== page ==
In Conversation with…Lucian Leape, MD
Editor's note: Dr. Lucian Leape is Adjunct Professor of Health Policy at the Harvard School of Public Health, Chairman of the Lucian Leape Institute of the National Patient Safety Foundation, and a health policy innovator whose groundbreaking research has focused on patient safety and quality of care. A pioneer in patient safety, Dr. Leape's seminal article, "Error in Medicine," was published in the Journal of the American Medical Association in 1994. He was a member of the Institute of Medicine's Quality of Care in America Committee, which published "To Err Is Human: Building a Safer Health System" in 1999 and "Crossing the Quality Chasm" in 2001. We spoke with him about checklists and the field of patient safety.
Listen to an audio excerpt of the interview (.MP3 | 12.2 MB | 8 minutes, 56 seconds)
Dr. Robert Wachter, Editor, AHRQ WebM&M: When you read the New England Journal of Medicine study[which reported that a government-sponsored effort to mandate surgical checklists in Canada had no beneficial effect], what was your first reaction?
Dr. Lucian Leape: I have a very strong bias. I think that surgical checklists are one of the great things that have come along. When I first looked at it, I thought there must be something wrong with this study. So I wasn't shaken up by it, but I immediately wondered, "What have they done here that they didn't get any results?"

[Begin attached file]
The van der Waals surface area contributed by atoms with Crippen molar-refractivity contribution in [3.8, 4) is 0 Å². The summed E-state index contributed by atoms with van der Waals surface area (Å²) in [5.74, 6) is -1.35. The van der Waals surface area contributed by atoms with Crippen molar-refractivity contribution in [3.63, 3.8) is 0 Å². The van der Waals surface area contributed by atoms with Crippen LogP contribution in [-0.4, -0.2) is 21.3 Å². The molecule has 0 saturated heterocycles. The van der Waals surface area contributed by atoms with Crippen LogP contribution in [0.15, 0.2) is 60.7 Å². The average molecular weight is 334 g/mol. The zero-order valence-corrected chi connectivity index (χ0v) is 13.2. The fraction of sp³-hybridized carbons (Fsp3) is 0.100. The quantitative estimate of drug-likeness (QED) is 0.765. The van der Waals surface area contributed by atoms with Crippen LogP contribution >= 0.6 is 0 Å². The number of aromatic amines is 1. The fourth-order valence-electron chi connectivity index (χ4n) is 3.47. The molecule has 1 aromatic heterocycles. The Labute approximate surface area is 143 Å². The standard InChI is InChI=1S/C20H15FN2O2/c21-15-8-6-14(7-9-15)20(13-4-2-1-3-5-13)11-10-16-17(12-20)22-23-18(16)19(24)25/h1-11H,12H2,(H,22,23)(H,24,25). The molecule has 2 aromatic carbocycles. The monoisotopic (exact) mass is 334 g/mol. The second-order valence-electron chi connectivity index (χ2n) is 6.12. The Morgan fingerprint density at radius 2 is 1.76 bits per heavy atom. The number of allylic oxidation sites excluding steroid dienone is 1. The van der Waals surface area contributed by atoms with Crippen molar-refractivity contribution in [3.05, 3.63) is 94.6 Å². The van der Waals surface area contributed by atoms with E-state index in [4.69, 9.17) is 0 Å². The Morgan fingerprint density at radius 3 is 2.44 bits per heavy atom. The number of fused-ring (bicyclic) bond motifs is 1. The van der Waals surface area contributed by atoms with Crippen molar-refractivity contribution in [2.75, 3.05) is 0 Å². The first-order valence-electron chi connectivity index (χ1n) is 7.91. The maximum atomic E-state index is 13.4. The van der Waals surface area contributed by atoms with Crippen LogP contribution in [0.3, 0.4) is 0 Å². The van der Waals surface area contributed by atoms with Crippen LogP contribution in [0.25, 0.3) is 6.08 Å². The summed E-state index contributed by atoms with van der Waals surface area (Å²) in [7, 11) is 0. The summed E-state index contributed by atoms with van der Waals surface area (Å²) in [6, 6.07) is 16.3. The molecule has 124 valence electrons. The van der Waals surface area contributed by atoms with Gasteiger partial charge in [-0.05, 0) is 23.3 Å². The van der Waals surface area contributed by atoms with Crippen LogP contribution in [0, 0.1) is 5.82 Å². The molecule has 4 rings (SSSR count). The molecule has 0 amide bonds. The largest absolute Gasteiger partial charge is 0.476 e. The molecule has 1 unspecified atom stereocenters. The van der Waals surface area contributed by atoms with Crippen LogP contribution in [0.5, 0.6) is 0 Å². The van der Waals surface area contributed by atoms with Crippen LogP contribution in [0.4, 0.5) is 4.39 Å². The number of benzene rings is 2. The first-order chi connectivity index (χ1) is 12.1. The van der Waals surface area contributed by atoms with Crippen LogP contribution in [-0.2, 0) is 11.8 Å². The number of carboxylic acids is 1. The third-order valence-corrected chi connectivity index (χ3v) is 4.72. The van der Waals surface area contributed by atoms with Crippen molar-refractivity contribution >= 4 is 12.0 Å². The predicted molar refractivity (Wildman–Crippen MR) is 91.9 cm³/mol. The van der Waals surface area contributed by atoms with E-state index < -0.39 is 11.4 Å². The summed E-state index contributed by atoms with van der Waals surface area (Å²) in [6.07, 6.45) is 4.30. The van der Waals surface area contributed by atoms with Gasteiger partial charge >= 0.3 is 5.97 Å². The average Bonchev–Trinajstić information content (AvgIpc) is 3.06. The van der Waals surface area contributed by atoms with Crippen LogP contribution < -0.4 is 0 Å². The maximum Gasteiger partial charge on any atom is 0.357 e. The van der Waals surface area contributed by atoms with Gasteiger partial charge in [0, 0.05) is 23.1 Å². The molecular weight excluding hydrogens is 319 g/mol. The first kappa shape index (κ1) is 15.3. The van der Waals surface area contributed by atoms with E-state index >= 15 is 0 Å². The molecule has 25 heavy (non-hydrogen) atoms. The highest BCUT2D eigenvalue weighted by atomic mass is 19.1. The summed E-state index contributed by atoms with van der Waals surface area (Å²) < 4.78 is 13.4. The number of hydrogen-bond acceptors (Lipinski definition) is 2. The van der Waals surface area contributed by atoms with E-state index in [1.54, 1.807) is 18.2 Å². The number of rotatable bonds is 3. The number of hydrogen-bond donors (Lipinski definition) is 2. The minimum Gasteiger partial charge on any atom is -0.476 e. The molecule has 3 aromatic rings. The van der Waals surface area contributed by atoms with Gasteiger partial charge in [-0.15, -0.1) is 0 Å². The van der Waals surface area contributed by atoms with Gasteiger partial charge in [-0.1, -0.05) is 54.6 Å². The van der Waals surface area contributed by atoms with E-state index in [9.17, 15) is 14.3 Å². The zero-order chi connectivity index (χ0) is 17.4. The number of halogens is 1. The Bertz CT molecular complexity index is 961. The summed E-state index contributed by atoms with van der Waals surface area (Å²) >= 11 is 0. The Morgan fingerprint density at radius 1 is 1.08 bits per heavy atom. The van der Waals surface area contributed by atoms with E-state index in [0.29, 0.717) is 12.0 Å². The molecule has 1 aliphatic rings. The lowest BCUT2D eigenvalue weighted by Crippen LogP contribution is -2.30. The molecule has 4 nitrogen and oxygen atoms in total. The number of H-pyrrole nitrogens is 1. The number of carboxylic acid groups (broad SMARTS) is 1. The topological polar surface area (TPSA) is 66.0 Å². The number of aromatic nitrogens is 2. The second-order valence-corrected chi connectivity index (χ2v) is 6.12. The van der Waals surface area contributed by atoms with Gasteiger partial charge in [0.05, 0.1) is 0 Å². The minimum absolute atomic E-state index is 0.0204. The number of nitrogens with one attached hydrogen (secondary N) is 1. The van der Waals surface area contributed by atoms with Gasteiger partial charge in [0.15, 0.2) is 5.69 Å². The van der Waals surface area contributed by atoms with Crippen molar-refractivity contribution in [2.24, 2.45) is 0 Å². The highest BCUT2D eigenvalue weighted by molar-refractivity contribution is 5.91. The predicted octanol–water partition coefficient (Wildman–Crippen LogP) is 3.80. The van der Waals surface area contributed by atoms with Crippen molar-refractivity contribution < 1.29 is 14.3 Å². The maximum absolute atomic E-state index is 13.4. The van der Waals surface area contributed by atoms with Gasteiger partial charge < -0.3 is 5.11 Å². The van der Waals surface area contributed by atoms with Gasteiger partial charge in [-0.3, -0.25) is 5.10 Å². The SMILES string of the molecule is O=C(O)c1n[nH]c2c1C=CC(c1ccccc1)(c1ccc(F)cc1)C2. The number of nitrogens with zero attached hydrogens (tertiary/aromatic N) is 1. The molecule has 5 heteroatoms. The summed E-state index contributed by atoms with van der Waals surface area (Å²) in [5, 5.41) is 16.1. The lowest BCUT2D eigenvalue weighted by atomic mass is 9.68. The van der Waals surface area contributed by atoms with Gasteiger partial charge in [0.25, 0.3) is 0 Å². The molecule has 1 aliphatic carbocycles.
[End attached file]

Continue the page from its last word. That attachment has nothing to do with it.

RW: You were asked to write an editorial for it. There are two hypotheses. One was that the early studies, the Haynes/Gawande study and others that showed how remarkably successful the checklists were, were biased—either because of the methodology or the non-generalizability we sometimes see with early clinical trials. The other is that there was something about the way that the checklists were implemented in Canada that wasn't quite right. What did you come to believe?
LL: In a sense it's a mix—I think they fell prey to the belief that checklists are a simple thing. The press talks about it: "A simple checklist saves lives." The mental image for most people for a checklist is a couple of pilots going through a checklist before they take off—Flaps neutral? Flaps neutral. Tanks fueled? Tanks fueled. So that's all there is to it. And of course that isn't all there is to it. The surgical checklist is that. Did the patient get the antibiotics? Yes or no. Is the blood available? Yes or no.